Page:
As businesses focus on their supply chains and improving their “upstream” components there will be greater emphasis on the “first mile” logistics component and thus increased demand from investors for these assets consultant Knight Frank expects.
The firm’s latest Future Gazing Report examines opportunities for first mile logistics.
The report explains that while last mile assets are found on the final node of the supply chain, closest to the end consumer, first mile logistics assets are focused around key import and export points including ports and airports, freight terminals and key road junctions.
“Demand for these assets and locations is determined by the volume of goods flowing through these nodes. Higher levels of production and trade, or an increased need to hold more stock, all drive up demand for these first mile logistics assets,” the firm stated.
Knight Frank analysed and ranked 41 UK ports based on their suitability for future logistics investment and development given a potential role in shortening supply chains and mitigating supply disruption.
Comparing factors including port capacity, import and export growth forecasts and access to consumer markets and labour, Knight Frank’s analysis ranks Liverpool first for forecast export growth and in the top three for access to consumer markets and skilled labour and thus the top location for port-centric logistics potential.
Grimsby & Immingham and London ranked second and third.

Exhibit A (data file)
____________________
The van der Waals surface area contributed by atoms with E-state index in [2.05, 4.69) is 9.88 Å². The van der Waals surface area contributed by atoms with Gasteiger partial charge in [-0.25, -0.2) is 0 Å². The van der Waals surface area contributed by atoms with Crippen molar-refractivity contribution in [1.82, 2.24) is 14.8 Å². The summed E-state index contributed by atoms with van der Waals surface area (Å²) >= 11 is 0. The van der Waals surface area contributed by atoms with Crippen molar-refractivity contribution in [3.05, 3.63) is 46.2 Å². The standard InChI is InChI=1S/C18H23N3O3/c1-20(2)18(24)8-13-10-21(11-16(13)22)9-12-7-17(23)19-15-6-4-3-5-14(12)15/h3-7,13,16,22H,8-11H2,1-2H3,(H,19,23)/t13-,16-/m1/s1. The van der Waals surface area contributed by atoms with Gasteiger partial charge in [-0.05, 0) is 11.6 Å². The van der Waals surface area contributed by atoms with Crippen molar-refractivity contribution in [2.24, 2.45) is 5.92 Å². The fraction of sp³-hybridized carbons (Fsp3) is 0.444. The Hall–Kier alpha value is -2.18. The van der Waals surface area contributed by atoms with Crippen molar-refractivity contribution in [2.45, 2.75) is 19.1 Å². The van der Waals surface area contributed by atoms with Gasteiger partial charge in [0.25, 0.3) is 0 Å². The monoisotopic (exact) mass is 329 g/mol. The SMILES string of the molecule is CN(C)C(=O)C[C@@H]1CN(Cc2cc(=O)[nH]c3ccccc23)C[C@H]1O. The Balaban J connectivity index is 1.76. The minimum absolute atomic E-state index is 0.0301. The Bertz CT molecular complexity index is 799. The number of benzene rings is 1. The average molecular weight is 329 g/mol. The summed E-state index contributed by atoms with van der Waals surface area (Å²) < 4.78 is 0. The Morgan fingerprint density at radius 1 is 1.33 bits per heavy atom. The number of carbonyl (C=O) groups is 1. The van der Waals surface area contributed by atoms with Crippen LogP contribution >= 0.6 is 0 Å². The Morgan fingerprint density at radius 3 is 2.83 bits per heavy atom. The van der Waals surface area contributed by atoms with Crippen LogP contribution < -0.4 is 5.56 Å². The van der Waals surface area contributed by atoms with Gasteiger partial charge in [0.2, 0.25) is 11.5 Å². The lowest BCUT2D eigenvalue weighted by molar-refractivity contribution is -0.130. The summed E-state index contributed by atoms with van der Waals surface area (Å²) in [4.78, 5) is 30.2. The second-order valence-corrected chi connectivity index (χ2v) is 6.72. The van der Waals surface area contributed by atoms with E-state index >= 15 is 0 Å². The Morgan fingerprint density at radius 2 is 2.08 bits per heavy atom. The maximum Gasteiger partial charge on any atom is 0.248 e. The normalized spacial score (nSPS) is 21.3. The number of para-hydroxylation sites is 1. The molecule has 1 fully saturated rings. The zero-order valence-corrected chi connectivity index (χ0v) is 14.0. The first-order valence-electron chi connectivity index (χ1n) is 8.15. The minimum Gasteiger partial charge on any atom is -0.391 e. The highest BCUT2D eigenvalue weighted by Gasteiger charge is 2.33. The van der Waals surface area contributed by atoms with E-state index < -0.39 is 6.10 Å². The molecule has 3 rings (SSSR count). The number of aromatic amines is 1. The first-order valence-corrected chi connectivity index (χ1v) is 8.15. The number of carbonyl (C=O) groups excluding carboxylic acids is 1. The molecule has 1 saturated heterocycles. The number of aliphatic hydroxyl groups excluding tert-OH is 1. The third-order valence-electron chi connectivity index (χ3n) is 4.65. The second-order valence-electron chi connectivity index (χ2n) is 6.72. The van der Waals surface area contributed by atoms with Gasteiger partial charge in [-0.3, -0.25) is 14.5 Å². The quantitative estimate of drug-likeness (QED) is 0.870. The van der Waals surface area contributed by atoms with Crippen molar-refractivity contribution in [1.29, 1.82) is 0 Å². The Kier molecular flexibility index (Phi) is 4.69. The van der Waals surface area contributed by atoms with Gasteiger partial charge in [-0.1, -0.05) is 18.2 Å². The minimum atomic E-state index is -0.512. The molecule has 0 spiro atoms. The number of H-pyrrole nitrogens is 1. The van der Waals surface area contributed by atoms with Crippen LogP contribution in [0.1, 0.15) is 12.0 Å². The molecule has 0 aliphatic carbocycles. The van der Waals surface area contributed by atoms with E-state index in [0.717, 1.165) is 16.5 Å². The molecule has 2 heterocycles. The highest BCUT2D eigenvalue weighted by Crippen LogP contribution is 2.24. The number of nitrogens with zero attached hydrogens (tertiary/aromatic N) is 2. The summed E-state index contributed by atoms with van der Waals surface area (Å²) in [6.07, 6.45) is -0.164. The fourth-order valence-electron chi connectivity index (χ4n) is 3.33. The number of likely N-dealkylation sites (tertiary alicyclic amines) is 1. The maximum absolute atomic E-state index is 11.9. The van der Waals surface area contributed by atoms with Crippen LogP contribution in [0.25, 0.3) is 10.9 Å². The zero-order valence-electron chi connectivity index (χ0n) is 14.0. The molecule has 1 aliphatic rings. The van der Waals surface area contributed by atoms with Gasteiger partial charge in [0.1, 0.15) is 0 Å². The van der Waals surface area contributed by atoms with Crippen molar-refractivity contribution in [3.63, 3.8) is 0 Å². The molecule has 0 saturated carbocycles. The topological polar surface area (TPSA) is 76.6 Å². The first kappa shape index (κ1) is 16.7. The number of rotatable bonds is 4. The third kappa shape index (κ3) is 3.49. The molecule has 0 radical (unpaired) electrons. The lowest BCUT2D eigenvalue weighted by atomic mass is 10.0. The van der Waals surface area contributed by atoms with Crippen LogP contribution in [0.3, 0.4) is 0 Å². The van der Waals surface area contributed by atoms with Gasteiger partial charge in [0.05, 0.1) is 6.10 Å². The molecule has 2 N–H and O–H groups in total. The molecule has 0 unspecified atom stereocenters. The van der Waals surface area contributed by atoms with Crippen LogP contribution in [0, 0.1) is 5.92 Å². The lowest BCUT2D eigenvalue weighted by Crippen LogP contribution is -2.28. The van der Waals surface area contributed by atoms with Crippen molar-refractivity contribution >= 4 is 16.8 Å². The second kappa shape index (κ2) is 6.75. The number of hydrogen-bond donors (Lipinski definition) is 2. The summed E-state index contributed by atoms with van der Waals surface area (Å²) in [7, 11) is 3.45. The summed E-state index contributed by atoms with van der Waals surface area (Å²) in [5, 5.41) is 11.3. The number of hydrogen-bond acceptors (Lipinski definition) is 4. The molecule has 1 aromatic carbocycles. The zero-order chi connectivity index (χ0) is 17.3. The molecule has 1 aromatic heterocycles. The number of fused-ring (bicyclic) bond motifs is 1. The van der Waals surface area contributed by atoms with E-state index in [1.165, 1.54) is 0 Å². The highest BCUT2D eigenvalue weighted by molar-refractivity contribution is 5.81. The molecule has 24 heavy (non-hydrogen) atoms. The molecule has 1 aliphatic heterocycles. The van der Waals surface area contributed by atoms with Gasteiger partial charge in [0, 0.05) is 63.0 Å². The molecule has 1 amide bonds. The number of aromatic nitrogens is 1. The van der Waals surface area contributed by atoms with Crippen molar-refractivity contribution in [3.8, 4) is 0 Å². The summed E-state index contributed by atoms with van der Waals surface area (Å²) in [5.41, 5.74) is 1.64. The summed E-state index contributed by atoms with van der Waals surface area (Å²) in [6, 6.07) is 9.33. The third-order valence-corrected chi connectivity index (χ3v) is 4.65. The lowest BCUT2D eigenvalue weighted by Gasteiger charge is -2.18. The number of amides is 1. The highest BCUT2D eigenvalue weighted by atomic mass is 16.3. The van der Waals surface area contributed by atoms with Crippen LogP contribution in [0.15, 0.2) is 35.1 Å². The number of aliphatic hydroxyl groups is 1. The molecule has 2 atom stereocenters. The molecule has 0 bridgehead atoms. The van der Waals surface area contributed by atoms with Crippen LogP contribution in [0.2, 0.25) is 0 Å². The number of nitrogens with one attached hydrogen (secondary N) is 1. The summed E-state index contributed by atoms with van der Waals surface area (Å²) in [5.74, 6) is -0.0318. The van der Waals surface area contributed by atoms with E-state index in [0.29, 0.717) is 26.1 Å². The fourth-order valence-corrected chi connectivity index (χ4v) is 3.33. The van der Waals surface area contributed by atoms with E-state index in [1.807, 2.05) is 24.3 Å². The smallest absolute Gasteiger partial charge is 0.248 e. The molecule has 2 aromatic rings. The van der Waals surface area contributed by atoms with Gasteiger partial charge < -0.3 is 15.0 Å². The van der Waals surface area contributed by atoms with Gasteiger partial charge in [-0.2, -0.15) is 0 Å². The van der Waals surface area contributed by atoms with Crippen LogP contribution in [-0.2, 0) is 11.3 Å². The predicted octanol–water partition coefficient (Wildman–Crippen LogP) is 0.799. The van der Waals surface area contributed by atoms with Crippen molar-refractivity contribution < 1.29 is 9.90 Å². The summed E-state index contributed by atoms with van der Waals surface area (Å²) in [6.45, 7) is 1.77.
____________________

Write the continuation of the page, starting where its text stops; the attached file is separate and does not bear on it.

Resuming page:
The report explains that safety stock requirements increase in line with upstream spikes in supply lead times. So, if safety stock accounts for say 20% of a firms’ UK inventory, and maximum lead times increase from 100 days to 140 days (or 40%) due to supply chain shocks owing to trade tensions, labour shortages and COVID-related shutdowns and shipping disruptions, firms would need to raise their total inventory holdings by about 8% to protect their order books.
Knight Frank said that reshoring discussions are currently most prevalent among pharmaceuticals and healthcare-related industries and automotive firms, including those focused on alternative fuel vehicles, technology and biotech firms.
“The rise of e-commerce has led to considerable change at the consumption end of supply chains, with additional costs and facilities being allocated to this part of the supply chain in order to raise service levels and reduce delivery times,” said Knight Frank’s industrial and logistics research lead Claire Williams. “However, rising costs and delays at the production end of the supply chain are driving a rethink of the locations of these facilities and the transport connections linking them to downstream operations,” she added
“First-mile markets can enable firms to build and maintain a secure and responsive supply chain for their end users. This demand will continue, with the potential to create attractive opportunities for income-driven investors looking to deploy capital into assets underpinned by strong structural tailwinds.”